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Three new Idaho State University health sciences programs will add to Idaho’s workforce

By McKenzie Dalley, Pharmacy Career Path Intern | November 6, 2019

Master of Occupational Therapy at Meridian, Master of Counseling in Clinical Rehabilitation Counseling and Master of Health Informatics-Online are only such programs offered in Idaho

POCATELLO - Idaho State University’s Kasiska Division of Health Sciences is stepping up to address increasing workforce needs in multiple health professions statewide by offering three new programs.

These programs recently approved by the Idaho State Board of Education are the Master of Occupational Therapy expansion to Meridian, Master of Counseling in Clinical Rehabilitation Counseling and Master of Health Informatics.

ISU consistently looks for ways to help fill these gaps, in terms of programs and degree offerings, in order to better serve communities across the state and to ensure workforce demand is met.

ISU has the only graduate-level program for occupational therapy, the Master of Occupational Therapy, in Idaho. In 2019, this program admitted 18 students, the maximum for Pocatello, from an applicant pool of approximately 70 candidates. Studies have predicted these enrollment numbers for the Master of Occupational Therapy program will not be sufficient to meet the need for occupational therapists in Idaho, and it is predicted that the shortage will further expand over the next 10 years. The demand for occupational therapists in Idaho is projected to rise 25.4% between now and 2029, according to the Idaho Department of Labor.

In October 2019, ISU’s Master of Occupational Therapy expansion proposal was approved by the Idaho State Board of Education. The program will now move forward in working with the Accreditation Council for Occupational Therapy Education to add two more students in Pocatello, for a total of 20. Upon approval from Accreditation Council for Occupational Therapy Education, the program will also expand to the ISU-Meridian campus, where there will be 20 seats as well. This is an increase from 18 to 40 students in the Master of Occupational Therapy program in Idaho. ISU plans to bring on more faculty and staff to support this expansion as well.

ISU has also been approved to add a second new program – a Clinical Rehabilitation Counseling specialty area to the existing Master of Counseling. The current Master of Counseling has four specialty options including school counseling, student affairs counseling, clinical mental health counseling and marriage, couple and family counseling. All four specialties are offered in Pocatello, with the clinical mental health counseling program also offered in Meridian. The new specialty area curriculum will be offered in both Meridian and Pocatello, via distance learning, as many of ISU’s programs are offered in both locations. ISU will accept 12 students into the program each year, the only program of its kind available in the Pacific Northwest.

The University of Idaho-Boise currently offers a rehabilitation counseling program that will soon be shuttered. ISU Vice President for Health Sciences Rex Force says individuals in the ISU Department of Counseling kept a close eye on this development and were ready to step in to avoid any gaps in this program offering for Idaho students.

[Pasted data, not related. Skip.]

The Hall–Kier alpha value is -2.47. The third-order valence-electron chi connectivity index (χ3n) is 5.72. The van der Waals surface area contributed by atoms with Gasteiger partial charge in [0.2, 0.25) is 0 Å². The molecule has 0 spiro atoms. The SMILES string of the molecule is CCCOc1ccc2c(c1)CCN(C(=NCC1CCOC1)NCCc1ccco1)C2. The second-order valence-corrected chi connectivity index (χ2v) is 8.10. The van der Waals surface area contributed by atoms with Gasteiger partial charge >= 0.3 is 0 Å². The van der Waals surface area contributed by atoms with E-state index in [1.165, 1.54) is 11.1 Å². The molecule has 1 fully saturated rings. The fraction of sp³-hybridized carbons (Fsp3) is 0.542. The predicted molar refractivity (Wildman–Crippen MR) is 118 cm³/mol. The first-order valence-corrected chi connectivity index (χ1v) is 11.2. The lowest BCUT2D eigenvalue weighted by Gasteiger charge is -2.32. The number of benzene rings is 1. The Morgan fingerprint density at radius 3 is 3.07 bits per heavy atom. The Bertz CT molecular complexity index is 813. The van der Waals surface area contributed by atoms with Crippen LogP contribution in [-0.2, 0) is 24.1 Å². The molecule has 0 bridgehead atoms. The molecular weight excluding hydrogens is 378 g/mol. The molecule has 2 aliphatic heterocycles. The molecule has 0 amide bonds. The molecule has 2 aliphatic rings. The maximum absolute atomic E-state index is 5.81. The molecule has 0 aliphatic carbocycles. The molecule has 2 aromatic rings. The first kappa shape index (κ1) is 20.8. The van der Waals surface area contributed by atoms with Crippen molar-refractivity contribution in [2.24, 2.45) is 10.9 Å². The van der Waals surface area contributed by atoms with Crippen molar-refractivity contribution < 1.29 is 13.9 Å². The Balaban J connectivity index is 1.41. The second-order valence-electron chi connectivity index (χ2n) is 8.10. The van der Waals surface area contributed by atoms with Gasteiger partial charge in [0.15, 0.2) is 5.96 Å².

“The continuation of this program at Idaho State will avoid a lapse in training and make strides to increase the number of well-trained counseling professionals in Idaho as well,” Force said. “We appreciate the opportunity to help continue to meet the need for this particular workforce in Idaho.”

According to the Idaho Department of Labor, the projected growth of demand for this occupation is expected to increase by 15.5% over the next 10 years.

In addition, a fully online Master of Science in Health Informatics will now be offered as an alternative to ISU’s already established, traditional face-to-face version of this program. Over time, the face-to-face program will eventually be phased out when the online Master of Science in Health Informatics program is fully implemented. This degree “helps bridge the gap between the medical and administrative knowledge possessed by health care personnel and the information technology knowledge possessed by informaticists,” said Velma Payne, director for the program.  The new online format will accommodate up to 20 students each semester.

At the same time, the curriculum will be enhanced to pursue accreditation from the Commission on Accreditation for Health Informatics and Information Management, which will allow students to prepare and sit for a number of health informatics certification exams. Currently, there are no Commission on Accreditation for Health Informatics and Information Management accredited online programs in Idaho, Wyoming, Montana, Nevada or Washington, making the proposed online program from ISU more competitive. The proposed restructure and curriculum changes will support ISU’s program meeting the 2018 Commission on Accreditation for Health Informatics and Information Management accreditation requirements. Graduation from this type of accredited program is required to be eligible to sit for American Health Informatics Management Association professional certification exams.

“Overall, ISU is poised and committed to continue enhancing our program offerings in the health sciences directly in response to the workforce needs of Idaho and the United States,” Force said.  “ISU remains the destination for health professions education in Idaho.”

 

 

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